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Tuesday, February 7, 2023

WASSCE Malpractice Hinders Education

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WASSCE Malpractice Hinders Education


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The sending of examination questions to students in exams hall through phones, collection of money from students by some invigilators, exchange of answer sheets between students and between students and invigilators, the availability of word-for-word WASSCE questions to some students prior to the examination, to mention but a few, are all transparent to almost everybody.

You may be tempted to ask me about malpractice in other examinations like the National Primary School Examination (NPSE), and the Basic Education Certificate Examination (BECE).Well, those are not my focus now, though there is a plethora of comment to make on them. My focus now is the WASSCE since it is a very significant point of transition in our educational system. The questions that I want to ask are these. What is being done to avert this menace that is rife in our educational system? Who should we blame for this, the students or exams authorities? “Food for thought.”

In the past WASSCE, the results of about two thousand students were seized, in relation to examination malpractice. The structure of The West Africa Examination Council (WAEC), is highly bureaucratic in that students are not given the opportunity to seek redress when they are skeptical with their results. Once WAEC says you have “nine Fs” for example, you just have to accept it, even if your mind says otherwise. This I think is unfair on the side of students. I think WAEC should give students the opportunity to access information that will clear their uncertainty about their results.

Do you think I am in support of students that engage in exams malpractice? No, that is not my point. My point is that there are two parties to this corrupt act (exams malpractice), the students and exams coordinators. It is very difficult, or even impossible for WASSCE questions to be available to students prior to the exam, without the hand-work of prominent WAEC officials. It will also be very difficult or impossible for students to receive messages from phones, compare work, spy etc, in exams hall without the consent of invigilators. Therefore if any punishment is to be levied, it should affect both sides. But in our own case, one party suffers- the students. This I think is a clear manifestation of selective justice, and selective justice is tantamount to injustice. I was very shocked when a friend said this to me, “my dear, you do not need to stress yourself in studying to pass the WASSCE. All you need to do is find the money to pay for the grade you need.” Is my friend’s statement correct? This question will better be answered by the Anti-Corruption Commission (ACC).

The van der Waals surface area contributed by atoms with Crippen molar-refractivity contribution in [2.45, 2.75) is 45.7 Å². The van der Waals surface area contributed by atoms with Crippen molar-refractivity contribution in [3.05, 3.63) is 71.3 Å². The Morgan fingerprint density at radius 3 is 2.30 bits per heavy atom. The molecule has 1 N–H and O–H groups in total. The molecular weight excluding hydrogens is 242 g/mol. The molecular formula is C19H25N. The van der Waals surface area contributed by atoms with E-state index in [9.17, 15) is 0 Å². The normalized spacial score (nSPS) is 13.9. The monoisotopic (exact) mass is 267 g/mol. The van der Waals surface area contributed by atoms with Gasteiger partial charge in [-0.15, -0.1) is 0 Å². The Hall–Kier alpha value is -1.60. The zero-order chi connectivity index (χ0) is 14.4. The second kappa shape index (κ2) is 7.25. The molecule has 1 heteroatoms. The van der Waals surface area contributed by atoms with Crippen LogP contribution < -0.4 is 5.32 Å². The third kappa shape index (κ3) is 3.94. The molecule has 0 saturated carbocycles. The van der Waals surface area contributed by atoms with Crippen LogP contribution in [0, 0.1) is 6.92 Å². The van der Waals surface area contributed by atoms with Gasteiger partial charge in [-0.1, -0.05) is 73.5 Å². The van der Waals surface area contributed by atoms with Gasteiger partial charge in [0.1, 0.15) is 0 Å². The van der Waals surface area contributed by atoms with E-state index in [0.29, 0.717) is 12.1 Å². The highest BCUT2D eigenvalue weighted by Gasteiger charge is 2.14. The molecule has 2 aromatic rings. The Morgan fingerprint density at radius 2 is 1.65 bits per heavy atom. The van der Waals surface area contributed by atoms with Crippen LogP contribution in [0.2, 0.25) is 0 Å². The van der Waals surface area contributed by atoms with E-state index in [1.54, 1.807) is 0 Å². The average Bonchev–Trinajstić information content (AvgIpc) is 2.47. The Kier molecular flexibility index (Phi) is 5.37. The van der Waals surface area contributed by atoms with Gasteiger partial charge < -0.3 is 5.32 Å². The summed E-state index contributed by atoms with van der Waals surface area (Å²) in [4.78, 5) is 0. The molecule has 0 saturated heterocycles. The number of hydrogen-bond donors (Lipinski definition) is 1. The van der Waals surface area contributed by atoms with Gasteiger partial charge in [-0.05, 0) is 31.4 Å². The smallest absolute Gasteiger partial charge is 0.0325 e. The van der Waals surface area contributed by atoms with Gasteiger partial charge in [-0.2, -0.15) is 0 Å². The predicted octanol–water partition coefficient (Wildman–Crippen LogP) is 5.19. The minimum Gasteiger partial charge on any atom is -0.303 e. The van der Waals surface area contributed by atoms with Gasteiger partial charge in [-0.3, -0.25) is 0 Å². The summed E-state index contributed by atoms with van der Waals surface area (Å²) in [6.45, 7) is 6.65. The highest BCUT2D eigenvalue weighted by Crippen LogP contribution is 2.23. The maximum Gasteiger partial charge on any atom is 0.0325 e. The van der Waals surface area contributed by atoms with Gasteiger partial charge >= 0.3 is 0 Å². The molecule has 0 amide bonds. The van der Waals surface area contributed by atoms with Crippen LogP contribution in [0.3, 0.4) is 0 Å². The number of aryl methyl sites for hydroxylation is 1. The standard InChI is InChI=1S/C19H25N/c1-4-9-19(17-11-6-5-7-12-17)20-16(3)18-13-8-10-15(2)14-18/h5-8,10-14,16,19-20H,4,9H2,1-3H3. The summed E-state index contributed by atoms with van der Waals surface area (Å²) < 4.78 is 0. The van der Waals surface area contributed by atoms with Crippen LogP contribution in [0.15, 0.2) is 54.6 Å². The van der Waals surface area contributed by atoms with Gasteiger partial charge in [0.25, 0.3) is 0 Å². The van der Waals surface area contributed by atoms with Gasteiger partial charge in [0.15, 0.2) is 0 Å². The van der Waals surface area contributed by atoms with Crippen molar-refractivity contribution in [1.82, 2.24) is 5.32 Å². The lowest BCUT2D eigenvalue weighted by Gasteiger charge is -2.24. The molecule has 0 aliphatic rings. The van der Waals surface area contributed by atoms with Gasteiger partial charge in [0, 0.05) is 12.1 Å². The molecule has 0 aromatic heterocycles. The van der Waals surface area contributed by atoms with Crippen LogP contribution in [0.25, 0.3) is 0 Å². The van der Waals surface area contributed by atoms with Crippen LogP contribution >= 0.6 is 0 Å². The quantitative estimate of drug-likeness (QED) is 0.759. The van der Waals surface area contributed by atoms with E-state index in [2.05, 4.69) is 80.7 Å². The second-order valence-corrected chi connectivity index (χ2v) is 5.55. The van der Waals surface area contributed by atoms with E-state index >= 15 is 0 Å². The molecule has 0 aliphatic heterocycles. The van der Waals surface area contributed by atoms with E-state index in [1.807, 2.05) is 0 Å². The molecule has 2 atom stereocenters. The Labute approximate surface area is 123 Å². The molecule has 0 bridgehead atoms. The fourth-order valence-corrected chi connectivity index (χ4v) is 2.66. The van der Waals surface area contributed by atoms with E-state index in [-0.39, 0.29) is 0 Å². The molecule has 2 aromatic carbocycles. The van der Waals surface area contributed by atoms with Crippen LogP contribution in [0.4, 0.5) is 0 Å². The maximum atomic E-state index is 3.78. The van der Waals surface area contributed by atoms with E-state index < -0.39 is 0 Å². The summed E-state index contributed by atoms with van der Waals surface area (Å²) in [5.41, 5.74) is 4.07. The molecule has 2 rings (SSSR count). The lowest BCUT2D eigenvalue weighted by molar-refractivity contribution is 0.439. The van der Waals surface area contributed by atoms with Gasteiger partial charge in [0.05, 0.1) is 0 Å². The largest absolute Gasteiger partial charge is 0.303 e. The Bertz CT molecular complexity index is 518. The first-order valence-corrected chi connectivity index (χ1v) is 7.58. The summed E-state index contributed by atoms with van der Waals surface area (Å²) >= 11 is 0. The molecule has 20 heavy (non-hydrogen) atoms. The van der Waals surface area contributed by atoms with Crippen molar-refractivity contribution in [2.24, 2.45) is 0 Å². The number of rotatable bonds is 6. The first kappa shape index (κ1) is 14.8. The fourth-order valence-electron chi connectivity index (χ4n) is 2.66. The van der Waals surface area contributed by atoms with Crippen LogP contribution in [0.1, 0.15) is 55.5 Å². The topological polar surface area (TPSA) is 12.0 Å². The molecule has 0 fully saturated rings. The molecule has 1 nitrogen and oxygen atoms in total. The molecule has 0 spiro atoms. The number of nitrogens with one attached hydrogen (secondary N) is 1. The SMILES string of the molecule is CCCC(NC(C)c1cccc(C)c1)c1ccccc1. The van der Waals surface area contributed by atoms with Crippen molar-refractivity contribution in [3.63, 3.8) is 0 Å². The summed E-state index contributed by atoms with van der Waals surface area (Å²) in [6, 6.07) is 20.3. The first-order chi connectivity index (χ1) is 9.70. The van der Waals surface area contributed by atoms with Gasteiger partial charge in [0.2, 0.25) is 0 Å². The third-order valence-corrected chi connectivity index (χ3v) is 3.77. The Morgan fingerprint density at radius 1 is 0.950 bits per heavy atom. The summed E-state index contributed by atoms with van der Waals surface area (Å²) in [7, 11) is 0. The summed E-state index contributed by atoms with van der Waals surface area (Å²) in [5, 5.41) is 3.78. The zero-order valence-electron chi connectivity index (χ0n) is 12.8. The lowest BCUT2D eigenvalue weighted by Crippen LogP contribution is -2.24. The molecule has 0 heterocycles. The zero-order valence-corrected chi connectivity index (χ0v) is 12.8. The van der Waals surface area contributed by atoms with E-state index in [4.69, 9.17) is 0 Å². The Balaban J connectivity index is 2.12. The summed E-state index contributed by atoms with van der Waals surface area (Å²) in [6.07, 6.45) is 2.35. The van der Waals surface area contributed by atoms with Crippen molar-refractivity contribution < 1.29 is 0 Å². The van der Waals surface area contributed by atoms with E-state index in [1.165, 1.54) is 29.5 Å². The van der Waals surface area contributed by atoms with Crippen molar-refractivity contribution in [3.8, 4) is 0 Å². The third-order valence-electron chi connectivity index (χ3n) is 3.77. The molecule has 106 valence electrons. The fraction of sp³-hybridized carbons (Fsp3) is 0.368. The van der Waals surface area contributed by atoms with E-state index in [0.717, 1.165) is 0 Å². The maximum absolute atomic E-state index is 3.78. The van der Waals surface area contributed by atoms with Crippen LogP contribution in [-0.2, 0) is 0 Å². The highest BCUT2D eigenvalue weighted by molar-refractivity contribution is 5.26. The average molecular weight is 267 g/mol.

The Anti-Corruption Commission, which is set up by the government to stamp out bribery and corruption in the country, has been doing its job in other sectors, but little has been done by the ACC to stop examination malpractice. If the results of about two thousand students are questionable, in relation to examination malpractice, and examination malpractice has been systemic in the country, it is incumbent on the Ministry of Education in collaboration with the ACC to investigate indiscriminately and bring culprit to justice. In the laws of Sierra Leone, exams malpractice is a crime related to fraud and dishonesty. Examinations malpractices can be curtailed if the Ministry of Education in collaboration with ACC conducts proper enquiry into examination malpractice, and take the appropriate action against culprit of this act.

Fourah Bay College (FBC), once known as the “Athens of West Africa”, has lost its precious image. One of the reasons for that is the influx of students in the college who did not go through proper academic scrutiny in the WASSCE. This has made it difficult for some of the eligible students who are, though mentally capable, not financially strong to engage in malpractice, to have their college requirement. As such, some students’ results are determined by “the side and weigh of their envelope”, Not by their academic competence. Do not get me wrong, majority of FBC students are very intelligent, but there are “bad eggs” in the system.


The University of Sierra Leone (USL) is putting measures in place for all students who want to be admitted to the different colleges to go through an entrance examination. Why do you think the USL wants to introduce an entrance examination “across the board”.  A key reason for this is lack of confidence in the WASSCE results presented by many students. This as such raises a question to the credibility of the WASSCE. It is never too late for all of us to strive towards bringing an end to this problem.     

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